When visiting the site of one of my favorite organizations, Catholics Come Home, I saw an item about how Bill Maher recently made a mockery of one of their beautiful commercials and used it as a springboard for another of his typical excoriations of the Church–focused, as usual, on the clergy sex abuse scandal.
I know this isn’t new. Bill Maher and his fans might think it’s somehow new and daring and progressive to mock and excoriate the Catholic Church. They may think they are blazing some kind of new trail. The fact is they are just trudging along the same muddy path beaten out by nearly 2,000 years of predecessors. The tradition of mocking Christians has been around as long as Christianity itself. Maher et al. are just carrying on the ancient ways. There is nothing fresh and new about any of it.
I also know that our Lord promised outright that His followers would suffer. After all, He suffered for us, and no servant is greater than the Master. And I certainly count myself very fortunate if the worst thing I have to suffer are the verbal mosquito bites of people like Maher, when my Catholic brethren in some parts of the world are suffering blood-red martyrdom every day.
But still, the word martyr literally means “witness” and every one of us is called to be a witness. No matter how insignificant the sticks and stones of Maher may be to us personally, we don’t have the right to just look the other way. That’s one of the things he and those who watch and listen to him want us to do–either look the other way so that they may mock us as cowards who support their claims against us by our silence–or else react hysterically so that they can mock us as thin-skinned lunatics.
We must do neither. Rather, we, as witnesses of and for the Church, should stand quietly and still and stare them down firmly but peacefully. In doing so, we also stand together, with and for each other. If society sees us doing this, it may be edifying. Who knows? Stranger things have happened. I’ve heard it said that when the ancient Romans witnessed the Christian martyrs firmly but peacefully facing gruesome and violent deaths, many of them were converted. That story has been repeated in many times and places.
Whenever I am even tempted to react angrily to Bill Maher or anybody else, I think of people like St. Joan of Arc and St. Thomas More who lost their lives after being fiercely betrayed and perjured against. They had every right to be angry, didn’t they? But they weren’t. They quietly bore witness to the sin, cruelty, and corruption of the world around them, neither fighting nor fleeing. Once they were left with no choice other than either renouncing their faith or dying, they gracefully took the only right way out. In short, they followed Christ’s example extremely well.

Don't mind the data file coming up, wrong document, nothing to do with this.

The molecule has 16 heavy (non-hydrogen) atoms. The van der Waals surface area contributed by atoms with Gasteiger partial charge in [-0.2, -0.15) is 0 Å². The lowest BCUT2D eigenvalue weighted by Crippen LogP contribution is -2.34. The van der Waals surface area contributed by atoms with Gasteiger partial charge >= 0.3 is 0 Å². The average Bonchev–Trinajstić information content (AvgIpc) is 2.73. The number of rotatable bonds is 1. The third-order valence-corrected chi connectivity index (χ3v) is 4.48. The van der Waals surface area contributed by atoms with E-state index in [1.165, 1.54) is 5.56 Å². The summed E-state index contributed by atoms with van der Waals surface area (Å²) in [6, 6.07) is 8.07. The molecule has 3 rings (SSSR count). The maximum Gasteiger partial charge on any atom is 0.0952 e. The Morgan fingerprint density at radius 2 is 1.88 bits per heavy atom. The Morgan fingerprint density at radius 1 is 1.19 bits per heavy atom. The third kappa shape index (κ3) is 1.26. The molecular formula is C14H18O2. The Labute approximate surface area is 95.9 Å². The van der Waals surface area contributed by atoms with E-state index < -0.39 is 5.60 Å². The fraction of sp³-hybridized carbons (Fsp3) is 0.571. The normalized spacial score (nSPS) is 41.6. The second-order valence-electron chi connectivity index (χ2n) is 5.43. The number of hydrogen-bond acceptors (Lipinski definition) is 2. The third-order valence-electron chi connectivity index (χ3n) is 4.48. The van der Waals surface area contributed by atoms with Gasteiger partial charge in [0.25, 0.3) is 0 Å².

Certainly, I don’t blame the good folks at Catholics Come Home for responding to Maher’s piece by setting straight some of his false claims. We all have the right and the responsibility to correct the ignorant and to maintain innocence and defend the truth of our own characters and beliefs. If somebody were to make inappropriate claims against me personally, I would definitely respond to that. Bearing false witness against another is a sin against one of the Ten Commandments, after all, and we don’t do anybody any favors by not calling them out on it.
But for most of us, we have plenty of freedom in choosing how we will react and not react when we encounter mockery, slander, unjust criticism, etc. I believe the best choice in most situations we face in this country is to just stand our ground. Which isn’t the same as letting somebody off the hook, mind you…
Regarding Bill Maher, if he really cared about the sexual abuse of children, he would abandon his myopic focus on the Church and talk about the areas in our society where such abuse is far more rampant and far more ignored than it is in the Catholic Church: public schools, other religious groups, and, sadly, families. He demands that the Church be responsible, but I don’t see him being any more responsible himself. As far as I can tell, sexual abuse is just a big Catholic-bashing joke to him.
And his viewers surely never get tired of it. It’s become one of those comedic trademarks that viewers find funny not because it’s something new and unexpected but because, to the contrary, it is something eagerly expected and anticipated. You know, like when Lucy Ricardo gets that conniving gleam in her eye, or Rose Nyland starts telling a St. Olaf story, or Hyacinth Bucket stumbles into the bushes when that dog barks at her. No matter how many times it happens, it still makes us laugh.
It’s a shame that “discussing” sexual abuse has become a comedic trademark for some people. How is that helping anything or anybody? It’s only progressing the already rapid coarsening and hard-heartedness of our society, where personal pleasure is considered more important than the common good. This society needs strong Catholic witnesses more than ever.
So, thank you, Bill Maher, for providing us ample opportunities to serve. And thank you, Catholics Come Home, for helping to increase our ranks.